The futures of Marshawn Lynch and Zach Miller were hotly debated all offseason, with many concluding that their salaries and age (both are 28) would preclude either from remaining with the Hawks beyond 2014 — or, in Miller’s case, even in 2014.
After their stellar play in the season opener last week, though, it is easy to see both returning next year.
Most people tend to think Lynch’s Beast Mode has an expiration date and he will switch to Least Mode very soon.
The speculation has been so pervasive that he decided to hold out briefly at the start of training camp in search of a little more financial security. The Seahawks obliged, reportedly with the same deal they offered earlier in the offseason: They bumped his 2014 salary by $1 million, to $6 million, removing $500,000 in incentives and reducing his 2015 salary by $500,000, to $5 million.
He still has a $2 million roster bonus in 2015, which is why some think he might not be around next year.
But if he keeps running like he did in the 36-16 win over Green Bay, there’s no reason for him not to be back — $7 million could still be considered a bargain for him.
Coach Pete Carroll had lauded Lynch’s conditioning and quickness leading up to the opener, and he was impressed after Lynch rushed for 110 yards and two touchdowns.
“He played great,” Carroll said. “He was so explosive and decisive about his cuts. He really got just about everything out of every run he could. … He was very aggressive and took care of the football well, scored quickly when we had shots and (ran) a couple nice screen plays. He played an excellent football game.”
So did Miller. First, he broke up a sure interception early in the game. Then he made an outstanding one-handed grab of a pass that seemed overthrown by five yards. He also blocked well, especially on a jet sweep by Percy Harvin that gained 13 yards behind Miller in the first quarter. Basically, he did everything he has always done for this team since signing in 2011.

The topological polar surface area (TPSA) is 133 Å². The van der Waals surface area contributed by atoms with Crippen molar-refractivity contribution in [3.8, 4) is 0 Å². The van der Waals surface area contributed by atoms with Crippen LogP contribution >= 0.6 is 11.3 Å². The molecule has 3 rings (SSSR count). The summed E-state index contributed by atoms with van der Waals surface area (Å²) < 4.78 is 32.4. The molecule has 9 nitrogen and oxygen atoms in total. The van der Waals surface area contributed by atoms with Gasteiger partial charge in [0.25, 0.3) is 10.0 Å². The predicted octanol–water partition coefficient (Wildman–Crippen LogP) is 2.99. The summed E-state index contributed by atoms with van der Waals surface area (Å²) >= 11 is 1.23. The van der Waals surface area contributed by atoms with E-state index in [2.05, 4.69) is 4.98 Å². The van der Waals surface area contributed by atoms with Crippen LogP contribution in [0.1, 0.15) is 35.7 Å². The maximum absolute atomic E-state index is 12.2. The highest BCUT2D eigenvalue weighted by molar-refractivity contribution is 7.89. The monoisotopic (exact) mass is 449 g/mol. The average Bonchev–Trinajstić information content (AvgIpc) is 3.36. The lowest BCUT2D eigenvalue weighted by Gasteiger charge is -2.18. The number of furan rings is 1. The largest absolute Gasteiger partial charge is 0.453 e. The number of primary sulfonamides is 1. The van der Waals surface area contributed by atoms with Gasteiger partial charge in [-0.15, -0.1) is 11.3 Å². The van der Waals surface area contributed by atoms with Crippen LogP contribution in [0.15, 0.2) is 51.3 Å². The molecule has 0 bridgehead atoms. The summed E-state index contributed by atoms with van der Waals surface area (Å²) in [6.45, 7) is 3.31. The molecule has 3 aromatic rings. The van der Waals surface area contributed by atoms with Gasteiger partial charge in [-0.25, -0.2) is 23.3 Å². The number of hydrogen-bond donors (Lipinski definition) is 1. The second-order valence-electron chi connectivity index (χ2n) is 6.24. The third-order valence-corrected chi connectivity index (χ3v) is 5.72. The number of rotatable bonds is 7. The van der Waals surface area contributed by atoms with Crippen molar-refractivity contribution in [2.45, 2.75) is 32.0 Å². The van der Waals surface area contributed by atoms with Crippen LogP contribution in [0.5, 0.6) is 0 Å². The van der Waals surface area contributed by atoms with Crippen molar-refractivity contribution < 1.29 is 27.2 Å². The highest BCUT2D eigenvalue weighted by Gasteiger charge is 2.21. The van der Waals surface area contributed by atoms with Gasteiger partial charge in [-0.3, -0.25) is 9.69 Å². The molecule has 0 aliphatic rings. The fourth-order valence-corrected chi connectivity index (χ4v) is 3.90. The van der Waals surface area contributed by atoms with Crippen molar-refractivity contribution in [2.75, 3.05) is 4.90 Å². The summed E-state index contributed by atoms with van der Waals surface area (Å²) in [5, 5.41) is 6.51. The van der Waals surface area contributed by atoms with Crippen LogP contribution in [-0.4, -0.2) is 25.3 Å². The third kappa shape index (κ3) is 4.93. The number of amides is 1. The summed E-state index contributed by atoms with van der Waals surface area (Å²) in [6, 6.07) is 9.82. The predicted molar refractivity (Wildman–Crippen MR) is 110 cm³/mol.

“Zach’s doing everything we’ve asked of him,” Carroll said. “He’s solid, he’s tough, he blocks, he’s versatile, he’s made big catches and key blocks. He understands the game so well that he takes advantage of that regularly.”
Carroll pointed out that block for Harvin.
“A younger guy may have held on just a hair too long and drawn a foul,” he said. “It’s not as simple as it may sound. His timing and feel for that was perfect so we get a 15-yard play instead of a penalty.
“He’s a stud for us, and I think he’s doing great.”
It seems preposterous to think he was in danger of being released earlier this offseason, but he apparently avoided getting cut only because he agreed to take a cut.
He already had been paid $22.5 million over the first three years of his five-year deal and had a team-high $11 million cap hit in 2013, so he was not surprised the Hawks asked him to reduce his pay.
The Hawks realized they were overpaying a guy who is more of a sixth lineman than a wide receiver. Plus, they were making a run at defensive end Jared Allen and needed to free up some money, so Miller took a pay cut from $6 million in total compensation to $2.89 million, with another $1 million in incentives. His 2015 pay went from $5 million to $3 million.
“When it came down to it, I wanted to be here and I just wanted to make that happen,” he told reporters in April. “Whatever I had to do to be here, that’s what got done.”
As usual, he got it done on the field in the opener, too. And if he and Lynch keep it up, there’s no reason they shouldn’t be back in 2015.